The blame for the seeming rise of racist words and actions targeting people of color and immigrants has sometimes been placed on what might be called ‘white fright’, the fear of the white majority that changing demographics might undermine their position of power and put them in the second class category of citizenship that they had been able to impose on others up until now. Mark R. Reiff argues that that view is too simplistic and that we need to look deeper into the dynamics at play.
Why are so many white people throughout the liberal democratic world moving to the illiberal Right? The conventional explanation is that they are being driven by fear of the ‘demographic shift’. That is, because of immigration, both legal and illegal, and differing fertility rates among the relevant groups, white people of specific ethnic and religious backgrounds will soon no longer make up the electoral majority in the regions they currently dominate. Losing their majority status, in turn, is understood as meaning that the days of white privilege and political dominance in liberal democratic societies are now numbered
But the demographic shift explanation is in fact both unconvincing and dangerous. It is unconvincing because it is built on a series of what are in fact highly implausible presumptions. It is dangerous because it disguises the fact that what is really going on is not a battle with what philosophers call akrasia, or weakness of the moral will – the struggle to live up to our moral ideals when doing so seems contrary to our self-interest. Rather, the battle is over what moral values society should embrace. It is a battle over whether society should remain committed to liberalism, even if imperfectly so, or whether it should reject the aspirations of liberalism entirely and embrace illiberalism and all the consequences that flow from this.
Reiff looks at the strong similarities of the demographic shift explanation and what the alt-Right calls ‘The Great Replacement’, the belief “that there is a worldwide conspiracy in operation, led by ‘the Jews’, to import minorities into various white liberal capitalist states and thereby remove white Christians from their ‘rightful’ dominant position.”
But no minority population that has become a majority in a liberal community has ever introduced the kind of blatant discriminatory practices used by whites to consolidate their power. There is no evidence that more subtle forms of anti-white discrimination are on the rise either. Most politicians are still white men at all levels of government. Even existing majority-minority cities and states are often ruled by whites.
Reducing racially discriminatory conduct does indeed help those who are the direct object of such discrimination more than it helps whites. But the evidence shows that reducing discriminatory attitudes and conduct helps white people too. It raises poor whites’ income, rate of employment, standard of living, access to education, access to public services, access to credit – and by a lot. Accordingly, these people have nothing to lose in terms of the measurable advantages of life and much to gain by the demographic shift.
He argues that liberal values have always been threatening to the dominance of any one group over others and to the perpetuation of privileges so why does it seem like the commitment to those values is declining at this time? He argues that understanding the causes of that decline is important in the effort to counter it.
No matter how strongly we might wish that it were otherwise, the fundamental moral commitments of many of those in supposedly liberal societies are now changing. People’s allegiance to liberal values is fading; not because they are trying to protect their self-interest and putting this above satisfying what they continue to recognise as the demands of morality. It is fading because they are becoming convinced that certain types of people are not entitled to be treated with equal concern and respect. They think that society should be as hierarchical in assigning moral value to people as it is hierarchical in assigning income, wealth, power and everything else. They see ‘others’ as ‘beings of lesser moral worth’. They find authoritarianism, not democracy, as most comforting, even when they have little influence over that authority themselves. And they would feel this way regardless of whether a demographic shift was coming.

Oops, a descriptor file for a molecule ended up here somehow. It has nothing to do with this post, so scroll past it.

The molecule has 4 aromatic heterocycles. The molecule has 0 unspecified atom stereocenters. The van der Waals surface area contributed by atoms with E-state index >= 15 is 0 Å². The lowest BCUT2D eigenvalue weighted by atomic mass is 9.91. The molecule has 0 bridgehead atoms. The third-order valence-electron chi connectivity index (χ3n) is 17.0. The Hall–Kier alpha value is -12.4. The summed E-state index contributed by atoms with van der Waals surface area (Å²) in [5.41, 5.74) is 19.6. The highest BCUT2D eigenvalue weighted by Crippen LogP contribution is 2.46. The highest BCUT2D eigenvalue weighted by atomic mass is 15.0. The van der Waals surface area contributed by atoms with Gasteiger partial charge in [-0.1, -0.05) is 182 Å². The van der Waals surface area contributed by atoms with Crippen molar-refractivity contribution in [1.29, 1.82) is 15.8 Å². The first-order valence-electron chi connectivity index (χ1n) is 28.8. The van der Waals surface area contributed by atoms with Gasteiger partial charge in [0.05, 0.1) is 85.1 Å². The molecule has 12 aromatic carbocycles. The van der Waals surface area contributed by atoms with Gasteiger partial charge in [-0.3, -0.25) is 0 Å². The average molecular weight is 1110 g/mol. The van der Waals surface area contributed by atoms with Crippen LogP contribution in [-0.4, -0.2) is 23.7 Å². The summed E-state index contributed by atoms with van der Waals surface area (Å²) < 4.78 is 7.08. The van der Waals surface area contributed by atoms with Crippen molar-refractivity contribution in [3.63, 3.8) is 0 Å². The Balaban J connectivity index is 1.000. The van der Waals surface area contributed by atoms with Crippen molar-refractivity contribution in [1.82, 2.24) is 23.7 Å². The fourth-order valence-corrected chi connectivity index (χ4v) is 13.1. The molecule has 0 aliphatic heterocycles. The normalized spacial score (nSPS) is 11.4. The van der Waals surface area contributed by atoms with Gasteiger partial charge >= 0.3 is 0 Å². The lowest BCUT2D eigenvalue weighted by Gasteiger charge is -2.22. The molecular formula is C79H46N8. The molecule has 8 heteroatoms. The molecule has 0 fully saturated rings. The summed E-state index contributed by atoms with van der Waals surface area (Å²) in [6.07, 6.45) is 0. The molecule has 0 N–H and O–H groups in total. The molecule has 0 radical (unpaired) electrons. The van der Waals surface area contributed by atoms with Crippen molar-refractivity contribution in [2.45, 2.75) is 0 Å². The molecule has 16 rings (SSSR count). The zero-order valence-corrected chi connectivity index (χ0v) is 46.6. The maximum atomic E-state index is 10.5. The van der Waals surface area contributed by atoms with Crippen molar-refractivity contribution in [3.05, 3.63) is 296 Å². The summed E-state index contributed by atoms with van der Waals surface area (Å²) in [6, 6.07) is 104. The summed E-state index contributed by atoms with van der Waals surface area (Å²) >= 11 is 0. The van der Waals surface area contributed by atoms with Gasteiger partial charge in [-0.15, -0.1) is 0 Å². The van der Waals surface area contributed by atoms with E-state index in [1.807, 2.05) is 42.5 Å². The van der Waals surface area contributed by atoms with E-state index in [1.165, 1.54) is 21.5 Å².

Indeed, this is the only way to explain why support for illiberal attitudes is also increasing among non-whites and other minorities, even though these views do clearly threaten their self-interest. Just like white people, these minorities are not being driven by self-interest, but by principle. They are accordingly willing to overlook being subject to attack by whites themselves, for they see various kinds of ‘others’ as the greater threat. Whether we look at the movement toward illiberalism as a purely white phenomenon or a wider one, this is the problem that those who remain committed to liberalism now face.
He says that to counter this trend, we should not focus our arguments on trying to persuade members of the majority community, especially the white, male, heterosexual Christians, that their interests will not be adversely affected by the demographic shifts, because such a fear is not what is driving their hostility towards those who do not belong to their tribe. Instead we should launch a full-throated defense of liberal values and attack illiberalism in all its forms.
We must recognise that attacking the factual basis of illiberal arguments, while necessary, is not enough. Illiberal arguments are not based on facts, but on self-affirming narratives about how certain people would like the world to be, narratives that purport to justify the existence of a dominant class and the demotion of all others to the status of servants or working animals or pets. But we can stay faithful to the truth and still use rhetoric and narratives to support a liberal vision of the world. And we can do this in a way that is compelling even to white people. If this were not true, such a sizeable minority of whites would not be liberals now.
We could have technical disagreements on occasion about what effects specific policies and programmes might have, but the obstacle we really have to overcome is a lack of political will. For there is a strong liberal tendency to avoid being disagreeable; to try to see both sides of every argument, no matter how unreasonable one side might be. But illiberalism is unreasonable. And the sooner we stop pretending otherwise and recognise that an appeal to values, not self-interest, is what is needed to convince those attracted to the unreasonable to reject it, the sooner we will start making progress in halting the decline of liberalism throughout the world.